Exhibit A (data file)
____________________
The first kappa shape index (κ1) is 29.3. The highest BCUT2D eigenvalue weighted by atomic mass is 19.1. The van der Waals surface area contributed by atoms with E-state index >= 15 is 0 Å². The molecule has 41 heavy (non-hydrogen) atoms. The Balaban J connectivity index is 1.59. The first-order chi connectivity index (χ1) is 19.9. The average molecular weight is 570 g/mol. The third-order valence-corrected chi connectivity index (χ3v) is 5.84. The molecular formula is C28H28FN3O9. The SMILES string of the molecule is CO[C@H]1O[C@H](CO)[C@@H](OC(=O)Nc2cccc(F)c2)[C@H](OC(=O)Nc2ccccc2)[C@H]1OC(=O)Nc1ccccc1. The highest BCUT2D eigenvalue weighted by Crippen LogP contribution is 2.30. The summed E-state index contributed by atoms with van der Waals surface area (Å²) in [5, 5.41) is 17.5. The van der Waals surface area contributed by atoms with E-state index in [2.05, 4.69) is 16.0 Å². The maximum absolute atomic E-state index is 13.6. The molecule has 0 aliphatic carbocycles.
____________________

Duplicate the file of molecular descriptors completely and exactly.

The first kappa shape index (κ1) is 29.3. The highest BCUT2D eigenvalue weighted by atomic mass is 19.1. The van der Waals surface area contributed by atoms with E-state index >= 15 is 0 Å². The molecule has 41 heavy (non-hydrogen) atoms. The Balaban J connectivity index is 1.59. The first-order chi connectivity index (χ1) is 19.9. The average molecular weight is 570 g/mol. The third-order valence-corrected chi connectivity index (χ3v) is 5.84. The molecular formula is C28H28FN3O9. The SMILES string of the molecule is CO[C@H]1O[C@H](CO)[C@@H](OC(=O)Nc2cccc(F)c2)[C@H](OC(=O)Nc2ccccc2)[C@H]1OC(=O)Nc1ccccc1. The highest BCUT2D eigenvalue weighted by Crippen LogP contribution is 2.30. The summed E-state index contributed by atoms with van der Waals surface area (Å²) in [5, 5.41) is 17.5. The van der Waals surface area contributed by atoms with E-state index in [2.05, 4.69) is 16.0 Å². The maximum absolute atomic E-state index is 13.6. The molecule has 0 aliphatic carbocycles.